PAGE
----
Special Issue "Systematic Zoology and Biodiversity Science: A tribute to Terry Erwin (1940-2020)"

Open for submissionDeadline for manuscript's submission: 31 January 2021

Special Issue Editors

John Spence, Achille Casale, Thorsten Assmann, James Liebherr, Lyubomir Penev

Special Issue Information

In tribute to our beloved friend and founding Editor-in-Chief, Dr Terry Erwin, who passed away on 11th May 2020, we are planning a special memorial volume to be published on 11 May 2021, the date Terry left us. Terry will be remembered by all who knew him for his radiant spirit, charming enthusiasm for carabid beetles and never-ceasing exploration of the world of biodiversity! 

In recognition of the love and devotion that Terry expressed for study of the World's biodiversity, ZooKeys invites contributions to this memorial issue to all subjects falling within the area of systematic zoology. Of special interest would be papers recognising Terry's dedication to collection based research, massive biodiversity surveys and origin of biodiversity hot spot areas.

Article processing charges (APCs) will be waived for: (1) Contributions to systematic biology and diversity of carabid beetles, (2) Contributions from Terry’s students and (3) Contributions from his colleagues from the Smithsonian Institution. The APC for articles which do not fall in the above categories will be discounted at 30 %.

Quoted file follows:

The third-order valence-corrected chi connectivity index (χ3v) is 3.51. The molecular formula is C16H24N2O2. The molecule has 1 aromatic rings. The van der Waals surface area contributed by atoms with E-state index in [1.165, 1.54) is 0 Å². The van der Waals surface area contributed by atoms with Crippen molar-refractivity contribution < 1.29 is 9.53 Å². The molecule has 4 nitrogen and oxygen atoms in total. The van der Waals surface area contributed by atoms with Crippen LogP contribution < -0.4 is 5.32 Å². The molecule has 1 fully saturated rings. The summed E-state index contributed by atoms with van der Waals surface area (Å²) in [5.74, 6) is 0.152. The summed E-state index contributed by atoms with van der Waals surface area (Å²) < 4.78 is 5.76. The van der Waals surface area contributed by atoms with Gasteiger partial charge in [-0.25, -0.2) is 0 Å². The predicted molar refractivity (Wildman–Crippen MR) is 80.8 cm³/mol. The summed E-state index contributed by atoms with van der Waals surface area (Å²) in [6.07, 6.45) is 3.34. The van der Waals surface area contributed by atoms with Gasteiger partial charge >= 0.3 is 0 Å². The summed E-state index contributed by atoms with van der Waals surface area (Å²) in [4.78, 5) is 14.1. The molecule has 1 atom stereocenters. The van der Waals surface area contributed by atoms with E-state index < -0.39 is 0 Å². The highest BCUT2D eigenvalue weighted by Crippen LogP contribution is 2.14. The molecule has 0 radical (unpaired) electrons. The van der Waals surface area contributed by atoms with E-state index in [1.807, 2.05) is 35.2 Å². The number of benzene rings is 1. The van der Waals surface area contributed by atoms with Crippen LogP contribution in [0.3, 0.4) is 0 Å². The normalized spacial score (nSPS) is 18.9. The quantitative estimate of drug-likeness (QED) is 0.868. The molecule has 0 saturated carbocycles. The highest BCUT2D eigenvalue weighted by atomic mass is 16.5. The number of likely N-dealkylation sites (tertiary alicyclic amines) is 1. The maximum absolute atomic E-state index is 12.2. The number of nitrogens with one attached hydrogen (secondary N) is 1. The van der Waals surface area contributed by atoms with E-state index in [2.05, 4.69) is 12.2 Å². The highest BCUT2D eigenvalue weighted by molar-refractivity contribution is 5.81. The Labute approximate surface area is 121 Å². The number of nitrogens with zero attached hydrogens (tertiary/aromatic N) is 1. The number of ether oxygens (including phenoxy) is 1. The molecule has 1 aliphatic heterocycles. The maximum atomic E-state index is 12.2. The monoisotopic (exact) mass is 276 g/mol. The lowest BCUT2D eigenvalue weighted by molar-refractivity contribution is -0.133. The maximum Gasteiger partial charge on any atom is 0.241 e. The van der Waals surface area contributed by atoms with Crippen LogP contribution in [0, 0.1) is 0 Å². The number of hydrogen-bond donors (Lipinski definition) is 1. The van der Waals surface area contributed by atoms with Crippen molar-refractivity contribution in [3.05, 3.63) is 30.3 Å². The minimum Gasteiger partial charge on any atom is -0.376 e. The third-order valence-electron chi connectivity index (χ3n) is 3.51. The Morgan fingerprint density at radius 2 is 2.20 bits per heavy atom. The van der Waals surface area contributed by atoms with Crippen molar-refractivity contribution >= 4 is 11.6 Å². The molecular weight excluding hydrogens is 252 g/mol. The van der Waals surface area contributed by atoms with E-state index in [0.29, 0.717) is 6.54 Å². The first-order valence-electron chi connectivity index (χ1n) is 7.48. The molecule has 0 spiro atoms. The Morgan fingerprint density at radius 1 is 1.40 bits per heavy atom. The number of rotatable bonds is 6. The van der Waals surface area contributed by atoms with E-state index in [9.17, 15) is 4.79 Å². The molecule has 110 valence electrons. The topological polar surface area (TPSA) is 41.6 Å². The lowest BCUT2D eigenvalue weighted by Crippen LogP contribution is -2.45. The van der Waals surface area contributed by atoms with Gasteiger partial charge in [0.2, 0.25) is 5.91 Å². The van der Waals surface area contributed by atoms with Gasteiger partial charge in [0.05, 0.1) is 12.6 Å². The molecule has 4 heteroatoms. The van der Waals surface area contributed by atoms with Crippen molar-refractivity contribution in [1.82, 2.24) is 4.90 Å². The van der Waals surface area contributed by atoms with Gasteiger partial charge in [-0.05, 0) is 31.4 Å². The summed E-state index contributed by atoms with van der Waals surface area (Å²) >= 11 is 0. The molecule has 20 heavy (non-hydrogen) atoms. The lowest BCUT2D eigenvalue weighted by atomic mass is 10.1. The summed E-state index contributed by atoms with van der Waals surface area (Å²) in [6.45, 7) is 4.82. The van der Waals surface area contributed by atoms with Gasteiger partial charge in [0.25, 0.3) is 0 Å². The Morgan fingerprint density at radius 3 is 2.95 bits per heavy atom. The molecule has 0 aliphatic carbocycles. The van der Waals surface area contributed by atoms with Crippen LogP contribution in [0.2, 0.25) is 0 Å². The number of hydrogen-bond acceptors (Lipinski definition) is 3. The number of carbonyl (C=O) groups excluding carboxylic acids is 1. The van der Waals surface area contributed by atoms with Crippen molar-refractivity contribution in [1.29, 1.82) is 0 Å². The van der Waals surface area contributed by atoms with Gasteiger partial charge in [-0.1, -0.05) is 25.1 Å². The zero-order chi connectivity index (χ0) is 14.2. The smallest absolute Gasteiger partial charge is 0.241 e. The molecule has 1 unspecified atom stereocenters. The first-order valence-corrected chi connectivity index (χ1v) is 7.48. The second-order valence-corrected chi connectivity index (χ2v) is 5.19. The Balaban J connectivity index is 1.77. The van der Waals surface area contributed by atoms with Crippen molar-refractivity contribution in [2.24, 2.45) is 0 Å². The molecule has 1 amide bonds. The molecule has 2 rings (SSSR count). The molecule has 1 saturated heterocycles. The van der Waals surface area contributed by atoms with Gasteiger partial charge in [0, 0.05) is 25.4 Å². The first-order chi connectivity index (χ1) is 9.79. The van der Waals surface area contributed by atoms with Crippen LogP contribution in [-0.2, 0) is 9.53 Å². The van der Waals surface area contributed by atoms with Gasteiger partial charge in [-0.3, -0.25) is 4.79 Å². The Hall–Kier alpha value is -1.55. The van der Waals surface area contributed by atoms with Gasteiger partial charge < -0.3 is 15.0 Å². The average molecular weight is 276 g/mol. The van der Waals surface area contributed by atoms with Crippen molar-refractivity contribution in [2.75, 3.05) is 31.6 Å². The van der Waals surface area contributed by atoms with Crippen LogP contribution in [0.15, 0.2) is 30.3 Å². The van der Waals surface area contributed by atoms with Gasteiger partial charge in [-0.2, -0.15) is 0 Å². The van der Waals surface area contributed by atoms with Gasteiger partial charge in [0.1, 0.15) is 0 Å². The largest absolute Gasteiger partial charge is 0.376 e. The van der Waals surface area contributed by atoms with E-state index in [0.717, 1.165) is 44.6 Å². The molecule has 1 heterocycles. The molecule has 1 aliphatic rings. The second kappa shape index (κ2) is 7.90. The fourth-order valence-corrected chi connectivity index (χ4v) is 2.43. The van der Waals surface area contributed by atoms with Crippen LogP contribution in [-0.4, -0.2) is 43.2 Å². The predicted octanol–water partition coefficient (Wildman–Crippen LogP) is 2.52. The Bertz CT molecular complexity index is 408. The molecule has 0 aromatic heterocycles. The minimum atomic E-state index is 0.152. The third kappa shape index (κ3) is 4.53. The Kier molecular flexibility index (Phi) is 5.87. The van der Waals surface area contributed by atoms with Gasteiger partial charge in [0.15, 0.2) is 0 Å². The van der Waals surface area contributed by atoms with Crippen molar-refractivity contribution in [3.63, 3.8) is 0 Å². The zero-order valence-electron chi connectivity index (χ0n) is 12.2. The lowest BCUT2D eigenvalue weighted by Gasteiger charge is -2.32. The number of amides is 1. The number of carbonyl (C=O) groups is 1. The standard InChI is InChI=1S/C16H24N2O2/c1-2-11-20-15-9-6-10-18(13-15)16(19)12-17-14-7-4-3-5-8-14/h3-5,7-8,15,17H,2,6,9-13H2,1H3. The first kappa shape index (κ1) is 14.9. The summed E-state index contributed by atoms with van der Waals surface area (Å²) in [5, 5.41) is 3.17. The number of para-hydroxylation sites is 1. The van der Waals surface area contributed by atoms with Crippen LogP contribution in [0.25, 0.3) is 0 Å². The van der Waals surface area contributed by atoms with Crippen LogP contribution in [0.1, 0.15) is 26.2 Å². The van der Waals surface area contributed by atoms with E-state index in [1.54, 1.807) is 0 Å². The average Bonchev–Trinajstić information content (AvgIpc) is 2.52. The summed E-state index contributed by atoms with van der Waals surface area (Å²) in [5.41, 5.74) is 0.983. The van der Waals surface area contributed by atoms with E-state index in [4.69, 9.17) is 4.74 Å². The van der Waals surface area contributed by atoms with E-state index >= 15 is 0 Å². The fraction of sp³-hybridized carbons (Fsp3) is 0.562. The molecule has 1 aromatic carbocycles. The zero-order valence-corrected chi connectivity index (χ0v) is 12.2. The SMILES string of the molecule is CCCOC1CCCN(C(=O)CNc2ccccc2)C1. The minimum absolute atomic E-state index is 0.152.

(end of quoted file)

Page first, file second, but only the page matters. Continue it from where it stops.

The submission deadline is 31st of December 2020.

Contributors are also invited to send memories and photos which shall be published in a special addendum to the volume.

The memorial volume will also include a joint project of Plazi, Pensoft and the Biodiversity Literature Repository aimed at extracting of taxonomic data from Terry Erwin’s publications and making it easily accessible to the scientific community.


Topical collection "Biology of Pangolins and Bats"

Permanent collection

Topical collection editors

Topical collection information

ZooKeys invites research publications on the biology of bats and pangolins with the aim to shed light on the factors that make certain organisms like bats and pangolins particularly efficient vectors of diseases capable of causing global emergencies and irreversible damages, such as COVID-19 (Coronavirus). The APCs for this upcoming collection will be waived.

By means of Open Science, ZooKeys aims to contribute with real-time findings and data to the efforts of scientific teams, experts and other decision-makers across the globe, in order to advance the world’s understanding of the transmission pathways and potential vectors of zoonotic diseases. By adding further knowledge to the key factors that pave the way for global public health emergencies, such quality research publications are to ultimately help the mitigation and prevention of similar devastating events in the future.


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